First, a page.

To mark the forty year anniversary of June 16 student uprisings, Centre for African Studies (CAS) Gallery at UCT is hosting an exhibition called 1976/360 from June 15th to August 18th 2016. The 1976 moment is deeply etched in most South African minds. It is a moment when Soweto students resisted not only Afrikaans being taught as a form of tuition, but more importantly courageously defied ‘Bantu Education’ and the Apartheid system itself. June 16 1976 sparked protests and uprisings throughout the country for the next few months. Official statistics suggest that 595 people died during the uprisings.
How do we reflect on this cataclysmic moment in our history today? What is its importance in the present climate? How do we understand 1976 in relation to our national popular memory? 1976/360 intersects with the iconic imagery of the time by photographers like Sam Nzima and Peter Magubane, as well as lesser known archives, in particular from the Independent archive in Cape Town. Besides photographs there will also be installations that will reflect a range of voices from a UCT perspective as well and those engaged in national dialogue about reconciliation and healing. The exhibition will also show a selected collection of art work from the UCT Works of Art Collection that directly speaks to this iconic moment.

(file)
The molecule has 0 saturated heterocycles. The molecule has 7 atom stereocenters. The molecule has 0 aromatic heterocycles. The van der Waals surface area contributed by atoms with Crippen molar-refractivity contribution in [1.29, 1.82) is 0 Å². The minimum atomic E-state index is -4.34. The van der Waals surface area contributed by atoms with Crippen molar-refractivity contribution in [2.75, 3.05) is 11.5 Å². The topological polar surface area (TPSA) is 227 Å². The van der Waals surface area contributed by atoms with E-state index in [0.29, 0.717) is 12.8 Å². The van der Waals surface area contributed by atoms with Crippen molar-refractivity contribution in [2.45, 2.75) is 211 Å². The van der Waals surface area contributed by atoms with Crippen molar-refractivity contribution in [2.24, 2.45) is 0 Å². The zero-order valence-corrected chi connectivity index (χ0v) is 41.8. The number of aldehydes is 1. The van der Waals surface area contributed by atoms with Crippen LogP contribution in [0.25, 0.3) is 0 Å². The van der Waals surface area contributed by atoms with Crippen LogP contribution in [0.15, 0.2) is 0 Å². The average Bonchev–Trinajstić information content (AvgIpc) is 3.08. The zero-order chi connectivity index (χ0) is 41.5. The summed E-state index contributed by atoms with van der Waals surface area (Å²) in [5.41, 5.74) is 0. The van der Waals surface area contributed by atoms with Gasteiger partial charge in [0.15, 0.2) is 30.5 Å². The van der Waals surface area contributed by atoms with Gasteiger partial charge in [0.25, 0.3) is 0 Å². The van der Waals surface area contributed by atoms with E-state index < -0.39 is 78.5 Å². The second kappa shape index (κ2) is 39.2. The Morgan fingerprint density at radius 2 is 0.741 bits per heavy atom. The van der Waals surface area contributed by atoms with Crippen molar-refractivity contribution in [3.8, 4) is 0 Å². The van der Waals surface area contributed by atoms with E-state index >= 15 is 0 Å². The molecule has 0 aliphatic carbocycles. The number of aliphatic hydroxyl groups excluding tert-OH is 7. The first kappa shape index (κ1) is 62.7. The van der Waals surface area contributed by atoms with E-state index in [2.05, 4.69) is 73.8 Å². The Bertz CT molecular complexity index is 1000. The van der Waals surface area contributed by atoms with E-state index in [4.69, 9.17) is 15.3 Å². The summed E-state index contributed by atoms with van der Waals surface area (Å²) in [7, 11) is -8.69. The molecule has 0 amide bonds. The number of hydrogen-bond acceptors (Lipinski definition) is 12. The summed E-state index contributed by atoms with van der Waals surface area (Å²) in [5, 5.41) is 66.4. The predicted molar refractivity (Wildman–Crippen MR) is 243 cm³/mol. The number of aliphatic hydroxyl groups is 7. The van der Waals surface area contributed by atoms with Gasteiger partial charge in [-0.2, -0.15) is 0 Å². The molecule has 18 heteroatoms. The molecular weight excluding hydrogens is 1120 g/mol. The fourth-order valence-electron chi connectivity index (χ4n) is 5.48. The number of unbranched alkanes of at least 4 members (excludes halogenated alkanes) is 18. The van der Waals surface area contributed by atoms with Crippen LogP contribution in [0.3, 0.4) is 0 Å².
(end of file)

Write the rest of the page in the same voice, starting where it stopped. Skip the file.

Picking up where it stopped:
Curated by Nkululeko Mbandla and Paul Weinberg, 1976/360 engages with celebration, memory and struggle, contextualised in the present. It is part of a broad theme of the Centre for African Studies this year, focusing on student activism, not only from a South African perspective, but globally as well. A seminar programme will be in place for the duration of the exhibition.
The exhibition will also be launching veteran photographer, Peter Magubane’s most recent book, which documents these moments forty years ago.